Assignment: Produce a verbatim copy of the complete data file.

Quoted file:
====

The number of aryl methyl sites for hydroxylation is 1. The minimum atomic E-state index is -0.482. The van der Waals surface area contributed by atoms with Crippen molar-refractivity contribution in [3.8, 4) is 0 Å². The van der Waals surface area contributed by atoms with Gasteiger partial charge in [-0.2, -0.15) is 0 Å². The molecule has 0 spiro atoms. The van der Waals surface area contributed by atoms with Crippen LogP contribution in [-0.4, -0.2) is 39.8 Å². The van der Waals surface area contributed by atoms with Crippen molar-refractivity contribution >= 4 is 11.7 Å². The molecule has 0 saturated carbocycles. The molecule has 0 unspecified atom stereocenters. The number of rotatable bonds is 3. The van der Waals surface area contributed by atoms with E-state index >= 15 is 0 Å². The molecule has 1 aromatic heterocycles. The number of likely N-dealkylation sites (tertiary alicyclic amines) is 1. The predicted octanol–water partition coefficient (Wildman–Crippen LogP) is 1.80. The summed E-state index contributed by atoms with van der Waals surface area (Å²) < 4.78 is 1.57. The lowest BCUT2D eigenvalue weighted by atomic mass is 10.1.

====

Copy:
The number of aryl methyl sites for hydroxylation is 1. The minimum atomic E-state index is -0.482. The van der Waals surface area contributed by atoms with Crippen molar-refractivity contribution in [3.8, 4) is 0 Å². The van der Waals surface area contributed by atoms with Gasteiger partial charge in [-0.2, -0.15) is 0 Å². The molecule has 0 spiro atoms. The van der Waals surface area contributed by atoms with Crippen LogP contribution in [-0.4, -0.2) is 39.8 Å². The van der Waals surface area contributed by atoms with Crippen molar-refractivity contribution >= 4 is 11.7 Å². The molecule has 0 saturated carbocycles. The molecule has 0 unspecified atom stereocenters. The number of rotatable bonds is 3. The van der Waals surface area contributed by atoms with E-state index >= 15 is 0 Å². The molecule has 1 aromatic heterocycles. The number of likely N-dealkylation sites (tertiary alicyclic amines) is 1. The predicted octanol–water partition coefficient (Wildman–Crippen LogP) is 1.80. The summed E-state index contributed by atoms with van der Waals surface area (Å²) < 4.78 is 1.57. The lowest BCUT2D eigenvalue weighted by atomic mass is 10.1.